• Zita Holbourne (PCS)
  • Jonathan Neale (Global Climate Jobs)
  • Suzanne Jeffery (Campaign Against Climate Change)
  • and more.

Four Workshops on:

  1. Unions and campaigns for climate jobs.
  2. Raising awareness of climate change impacts at national and global level.
  3. Unions and campaign groups challenging xenophobia and hostility to refugees and migrants.
  4. Joint work to draft a new Protocol for the international protection of those affected by climate change.

More information: http://www.campaigncc.org/nationalconference

Supporters so far: Campaign Against Climate Change, FBU, TSSA, CWU, PCS, NUT, Stand Up to Racism and other unions and environmental campaigns.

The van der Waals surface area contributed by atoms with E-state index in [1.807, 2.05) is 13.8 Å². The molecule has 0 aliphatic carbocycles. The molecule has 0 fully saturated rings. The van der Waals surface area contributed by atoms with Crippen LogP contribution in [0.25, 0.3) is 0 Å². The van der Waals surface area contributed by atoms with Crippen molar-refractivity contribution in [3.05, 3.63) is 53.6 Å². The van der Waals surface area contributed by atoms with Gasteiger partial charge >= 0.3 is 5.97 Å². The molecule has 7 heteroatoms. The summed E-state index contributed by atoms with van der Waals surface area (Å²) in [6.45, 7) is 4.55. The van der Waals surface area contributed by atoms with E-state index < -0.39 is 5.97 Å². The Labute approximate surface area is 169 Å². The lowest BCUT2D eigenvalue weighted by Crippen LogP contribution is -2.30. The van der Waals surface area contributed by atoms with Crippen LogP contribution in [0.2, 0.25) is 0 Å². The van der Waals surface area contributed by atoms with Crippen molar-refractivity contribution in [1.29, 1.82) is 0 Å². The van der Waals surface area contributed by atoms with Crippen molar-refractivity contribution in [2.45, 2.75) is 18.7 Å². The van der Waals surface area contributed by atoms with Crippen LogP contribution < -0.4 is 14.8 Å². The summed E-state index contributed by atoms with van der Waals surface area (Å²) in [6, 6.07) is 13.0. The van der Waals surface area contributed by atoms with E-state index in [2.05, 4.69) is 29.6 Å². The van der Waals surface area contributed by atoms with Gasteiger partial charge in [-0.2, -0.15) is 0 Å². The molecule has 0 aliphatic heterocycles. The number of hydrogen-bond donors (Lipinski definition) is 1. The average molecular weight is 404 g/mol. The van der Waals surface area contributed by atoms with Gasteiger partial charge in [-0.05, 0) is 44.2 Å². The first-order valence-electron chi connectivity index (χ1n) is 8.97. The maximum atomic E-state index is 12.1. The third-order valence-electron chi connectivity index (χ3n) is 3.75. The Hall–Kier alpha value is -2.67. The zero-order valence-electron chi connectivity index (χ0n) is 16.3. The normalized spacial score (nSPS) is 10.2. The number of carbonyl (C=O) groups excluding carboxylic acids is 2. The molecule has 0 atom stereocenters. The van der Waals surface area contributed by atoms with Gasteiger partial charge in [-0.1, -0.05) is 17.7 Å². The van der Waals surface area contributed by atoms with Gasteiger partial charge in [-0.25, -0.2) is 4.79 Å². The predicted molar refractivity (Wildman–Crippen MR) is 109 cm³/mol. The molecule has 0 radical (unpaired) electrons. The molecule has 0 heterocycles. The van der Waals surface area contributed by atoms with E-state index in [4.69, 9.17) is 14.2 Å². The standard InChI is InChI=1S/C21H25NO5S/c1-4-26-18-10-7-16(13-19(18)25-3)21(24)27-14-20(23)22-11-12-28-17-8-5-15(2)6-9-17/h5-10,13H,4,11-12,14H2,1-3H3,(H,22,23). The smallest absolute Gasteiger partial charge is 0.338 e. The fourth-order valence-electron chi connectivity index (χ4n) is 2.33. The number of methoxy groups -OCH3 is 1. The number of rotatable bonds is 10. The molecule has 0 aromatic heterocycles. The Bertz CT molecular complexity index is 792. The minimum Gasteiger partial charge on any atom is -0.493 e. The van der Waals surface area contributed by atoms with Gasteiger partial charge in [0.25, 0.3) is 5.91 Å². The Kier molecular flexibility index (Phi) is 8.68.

Ideas whose time have come: report on the excellent Lucas Plan conference

On Saturday the 26th of November, Birmingham was host to “The Lucas Plan – An Idea Whose Time has Come?” and I think it was easily one of the best labour movement conferences held this year. It used the 40 year anniversary of the release of the seminal document as the basis for a wide ranging discussion about the work, technology and social and environmental justice. It is a rare achievement to so perfectly unite the labour, peace and ecological movements.

The conference was opened with a short introductory film, The Plan, and then an address from Phil Asquith, one of Lucas Aerospace trades unionists who, in response to the threat of job losses and following an intense discujobsnotbombsssion about progressive alternatives with Tony Benn (then Minister for Industry in the Labour government) helped to create detailed proposals for diversifying the use of high technology away from destructive military purposes toward making products that could actually make the world a better place and be socially useful.